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Neuro-cognitive plasticity

Junior Research Group Neuro-cognitive Plasticity

The junior research group Neurocognition is particularly interested in the neural foundations of knowledge acquisition and knowledge application. We pursue this goal by evaluating current neuro-scientific theories systematically using state of the art neurocognitive methodologies such as fMRI, DTI, computational modeling, eye-tracking, tDCS, VLSM, VBM et cetera. The topical focus of the junior research group is on numerical cognition with particular interest being paid to the neural correlates of number processing as well as its development during childhood. Generally, numerical / arithmetical capabilities (e.g., understanding smaller/larger relations) are among the key competencies for living at the beginning of the 21st century. Related deficiencies not only entail severe consequences for the life prospects of individuals but also lead to immense societal costs. Because an adequate development of numerical competencies during childhood is a prerequisite for later numerical / arithmetical capabilities, research on the acquisition and application of numerical knowledge is of specific relevance. Moreover, in the context of the newly emerging field of Educational Neuroscience increasing international research interest is paid to the neural underpinnings and correlates of numerical cognition in general and numerical learning in particular. Thereby, it is intended to improve our understanding of the relationship between behavior and its neural origins in the human brain. The junior research group picks up on this recent development. Apart from basic research addressing the processes and representations involved in numerical cognition we are particularly interested in the development of numerical competencies in children, the neurocognitive correlates of numerical learning in adult participants as well as the re-acquisition and rehabilitation of numerical abilities following brain damage. Amongst others, we pursue the question if - and if so - in what way learning modulates the processes of numerical cognition and their neural instantiation quantitatively and/or qualitatively. In this respect we are specifically concerned with aspects of the (media) design of numerical trainings (e.g., embodied approaches, direct neural stimulation, etc.) and the issue whether and/or in how far numerical training affects the activation pattern of recruited brain areas, the neuroplasticity of the neural fiber tracts involved, and, in the case of brain damage, cortical reorganization.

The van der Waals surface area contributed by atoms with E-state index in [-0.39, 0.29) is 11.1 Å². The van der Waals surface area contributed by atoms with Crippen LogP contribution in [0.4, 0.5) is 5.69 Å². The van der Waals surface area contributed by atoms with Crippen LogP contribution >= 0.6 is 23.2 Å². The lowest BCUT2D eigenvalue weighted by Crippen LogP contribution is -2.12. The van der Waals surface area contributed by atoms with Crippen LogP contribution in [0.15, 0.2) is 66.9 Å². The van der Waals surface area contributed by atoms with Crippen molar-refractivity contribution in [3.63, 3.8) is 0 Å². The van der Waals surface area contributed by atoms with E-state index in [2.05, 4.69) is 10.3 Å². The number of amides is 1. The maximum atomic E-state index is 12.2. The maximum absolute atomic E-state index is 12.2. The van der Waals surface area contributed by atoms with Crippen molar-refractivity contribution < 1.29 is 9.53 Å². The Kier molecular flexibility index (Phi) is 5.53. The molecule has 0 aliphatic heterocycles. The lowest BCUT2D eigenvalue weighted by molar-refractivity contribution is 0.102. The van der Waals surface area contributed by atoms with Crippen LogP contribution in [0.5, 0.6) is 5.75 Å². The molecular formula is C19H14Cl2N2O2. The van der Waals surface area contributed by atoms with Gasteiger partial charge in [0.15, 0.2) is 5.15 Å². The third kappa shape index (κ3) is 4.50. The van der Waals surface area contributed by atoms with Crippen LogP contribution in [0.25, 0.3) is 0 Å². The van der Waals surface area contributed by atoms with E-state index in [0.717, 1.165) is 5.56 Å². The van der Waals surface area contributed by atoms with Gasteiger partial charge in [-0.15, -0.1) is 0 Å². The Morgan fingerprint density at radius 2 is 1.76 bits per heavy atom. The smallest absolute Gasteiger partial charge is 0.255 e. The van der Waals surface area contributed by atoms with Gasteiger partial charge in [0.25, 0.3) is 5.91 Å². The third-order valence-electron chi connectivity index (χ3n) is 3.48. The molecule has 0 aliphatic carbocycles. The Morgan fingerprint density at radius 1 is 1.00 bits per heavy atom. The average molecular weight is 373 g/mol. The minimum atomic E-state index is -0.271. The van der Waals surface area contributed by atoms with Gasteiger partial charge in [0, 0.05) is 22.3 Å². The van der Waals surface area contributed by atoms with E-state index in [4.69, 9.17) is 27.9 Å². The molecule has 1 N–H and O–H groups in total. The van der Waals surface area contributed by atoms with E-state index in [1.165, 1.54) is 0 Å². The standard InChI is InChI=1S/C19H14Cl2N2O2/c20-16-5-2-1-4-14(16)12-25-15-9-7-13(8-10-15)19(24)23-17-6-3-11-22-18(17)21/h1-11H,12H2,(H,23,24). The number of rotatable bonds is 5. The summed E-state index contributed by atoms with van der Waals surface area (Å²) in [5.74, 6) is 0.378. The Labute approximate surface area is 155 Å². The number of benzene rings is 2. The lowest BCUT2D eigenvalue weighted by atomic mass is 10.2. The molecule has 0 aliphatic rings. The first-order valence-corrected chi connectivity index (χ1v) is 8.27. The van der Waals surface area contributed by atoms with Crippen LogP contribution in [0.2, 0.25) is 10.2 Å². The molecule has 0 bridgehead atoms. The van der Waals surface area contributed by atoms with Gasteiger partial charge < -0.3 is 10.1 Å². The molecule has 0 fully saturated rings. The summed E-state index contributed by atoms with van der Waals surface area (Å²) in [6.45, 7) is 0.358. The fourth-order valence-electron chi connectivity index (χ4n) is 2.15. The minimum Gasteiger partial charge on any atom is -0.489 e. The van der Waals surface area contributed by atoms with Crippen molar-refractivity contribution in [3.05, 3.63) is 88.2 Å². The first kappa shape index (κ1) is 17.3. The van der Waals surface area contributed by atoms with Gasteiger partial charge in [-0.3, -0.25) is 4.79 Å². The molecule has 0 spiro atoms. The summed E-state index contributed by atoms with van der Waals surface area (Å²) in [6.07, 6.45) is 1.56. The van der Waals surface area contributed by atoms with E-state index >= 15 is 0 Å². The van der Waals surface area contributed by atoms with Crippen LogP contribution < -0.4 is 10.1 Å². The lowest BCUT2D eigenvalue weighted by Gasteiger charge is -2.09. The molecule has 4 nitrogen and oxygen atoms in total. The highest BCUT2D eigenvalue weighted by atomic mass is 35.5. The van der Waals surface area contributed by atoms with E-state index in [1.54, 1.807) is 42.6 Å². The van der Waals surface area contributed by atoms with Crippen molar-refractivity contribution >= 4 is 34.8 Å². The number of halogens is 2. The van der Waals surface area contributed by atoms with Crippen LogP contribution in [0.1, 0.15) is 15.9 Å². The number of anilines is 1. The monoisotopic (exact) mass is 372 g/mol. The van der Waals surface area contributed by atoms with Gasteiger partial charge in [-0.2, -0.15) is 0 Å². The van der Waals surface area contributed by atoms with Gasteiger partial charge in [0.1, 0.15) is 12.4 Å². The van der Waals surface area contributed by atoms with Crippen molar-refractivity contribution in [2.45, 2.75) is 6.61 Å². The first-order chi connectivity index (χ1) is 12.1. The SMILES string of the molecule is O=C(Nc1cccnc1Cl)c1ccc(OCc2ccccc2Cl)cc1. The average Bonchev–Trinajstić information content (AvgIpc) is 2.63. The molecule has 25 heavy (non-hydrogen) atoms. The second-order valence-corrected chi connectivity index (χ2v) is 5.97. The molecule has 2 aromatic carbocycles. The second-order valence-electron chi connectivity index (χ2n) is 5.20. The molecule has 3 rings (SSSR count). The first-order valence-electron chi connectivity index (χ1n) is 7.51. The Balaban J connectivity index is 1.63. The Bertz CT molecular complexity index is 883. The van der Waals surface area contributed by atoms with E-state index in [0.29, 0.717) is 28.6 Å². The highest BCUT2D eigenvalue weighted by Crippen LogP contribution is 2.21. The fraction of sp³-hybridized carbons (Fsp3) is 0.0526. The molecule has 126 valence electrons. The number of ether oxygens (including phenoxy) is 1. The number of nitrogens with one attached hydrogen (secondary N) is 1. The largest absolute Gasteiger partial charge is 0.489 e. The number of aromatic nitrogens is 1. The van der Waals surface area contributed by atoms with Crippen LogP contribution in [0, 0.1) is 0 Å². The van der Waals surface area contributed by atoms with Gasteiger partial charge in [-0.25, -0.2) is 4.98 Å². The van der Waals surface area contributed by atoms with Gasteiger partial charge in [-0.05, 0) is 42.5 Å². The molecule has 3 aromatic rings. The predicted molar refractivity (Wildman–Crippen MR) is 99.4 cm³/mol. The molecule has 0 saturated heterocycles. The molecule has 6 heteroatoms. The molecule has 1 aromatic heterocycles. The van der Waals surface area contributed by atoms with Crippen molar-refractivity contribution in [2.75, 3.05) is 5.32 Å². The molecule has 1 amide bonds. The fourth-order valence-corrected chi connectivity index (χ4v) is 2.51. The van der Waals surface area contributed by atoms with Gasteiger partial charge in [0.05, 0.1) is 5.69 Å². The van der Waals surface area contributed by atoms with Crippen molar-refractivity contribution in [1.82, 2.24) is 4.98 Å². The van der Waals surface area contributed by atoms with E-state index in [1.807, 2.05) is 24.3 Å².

Team Neuro-cognitive plasticity


Math with the Dancemat

Basic research on numerical cognition suggests that numbers are represented along a spatially oriented mental number line. This number line representation is crucial for complex arithmetic procedures as it is associated with children’s understanding of numerical magnitude. Additionally, recent research suggests that the development of the mental number line can be promoted by sensorimotor experiences in accordance with theories of embodied cognition. Accordingly, can children profit from embodied cognition when learning numerical competencies? Are sensorimotor experiences beneficial for learning more complex numerical and arithmetic concepts and procedures?

Neurocognitive foundations and processing pathways of arithmetic learning and their plasticity in adults as well as in typically and atypically developing children

Success in managing modern life is associated substantially with the ability to appropriately deal with and handle numbers. The present project aims at investigating neuro-functional grey matter and neuro-structural white matter correlates of numerical learning. This focus on the neuro-educational aspects of (numerical) learning addresses the issue of neuroplasticity, i.e. the neural instantiation of learning.

Former Projects